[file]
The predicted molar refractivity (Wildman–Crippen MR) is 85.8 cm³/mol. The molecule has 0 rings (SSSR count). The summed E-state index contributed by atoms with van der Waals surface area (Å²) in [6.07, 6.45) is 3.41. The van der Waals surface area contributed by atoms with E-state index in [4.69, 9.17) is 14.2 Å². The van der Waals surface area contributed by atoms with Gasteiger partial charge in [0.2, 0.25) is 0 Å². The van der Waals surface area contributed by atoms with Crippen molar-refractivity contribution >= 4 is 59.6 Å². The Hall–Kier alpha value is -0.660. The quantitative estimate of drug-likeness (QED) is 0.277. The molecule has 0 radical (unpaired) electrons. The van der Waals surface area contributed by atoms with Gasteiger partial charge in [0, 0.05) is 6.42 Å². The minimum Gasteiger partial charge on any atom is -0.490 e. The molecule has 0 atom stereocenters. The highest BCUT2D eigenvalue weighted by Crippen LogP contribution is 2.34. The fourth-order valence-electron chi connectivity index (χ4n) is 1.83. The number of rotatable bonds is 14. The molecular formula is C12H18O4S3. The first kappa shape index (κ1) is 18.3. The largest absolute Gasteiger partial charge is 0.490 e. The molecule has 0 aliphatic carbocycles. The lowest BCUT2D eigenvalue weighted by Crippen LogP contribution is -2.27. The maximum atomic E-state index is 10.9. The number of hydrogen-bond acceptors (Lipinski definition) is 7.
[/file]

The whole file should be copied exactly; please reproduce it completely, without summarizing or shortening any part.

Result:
The predicted molar refractivity (Wildman–Crippen MR) is 85.8 cm³/mol. The molecule has 0 rings (SSSR count). The summed E-state index contributed by atoms with van der Waals surface area (Å²) in [6.07, 6.45) is 3.41. The van der Waals surface area contributed by atoms with E-state index in [4.69, 9.17) is 14.2 Å². The van der Waals surface area contributed by atoms with Gasteiger partial charge in [0.2, 0.25) is 0 Å². The van der Waals surface area contributed by atoms with Crippen molar-refractivity contribution >= 4 is 59.6 Å². The Hall–Kier alpha value is -0.660. The quantitative estimate of drug-likeness (QED) is 0.277. The molecule has 0 radical (unpaired) electrons. The van der Waals surface area contributed by atoms with Gasteiger partial charge in [0, 0.05) is 6.42 Å². The minimum Gasteiger partial charge on any atom is -0.490 e. The molecule has 0 atom stereocenters. The highest BCUT2D eigenvalue weighted by Crippen LogP contribution is 2.34. The fourth-order valence-electron chi connectivity index (χ4n) is 1.83. The number of rotatable bonds is 14. The molecular formula is C12H18O4S3. The first kappa shape index (κ1) is 18.3. The largest absolute Gasteiger partial charge is 0.490 e. The molecule has 0 aliphatic carbocycles. The lowest BCUT2D eigenvalue weighted by Crippen LogP contribution is -2.27. The maximum atomic E-state index is 10.9. The number of hydrogen-bond acceptors (Lipinski definition) is 7.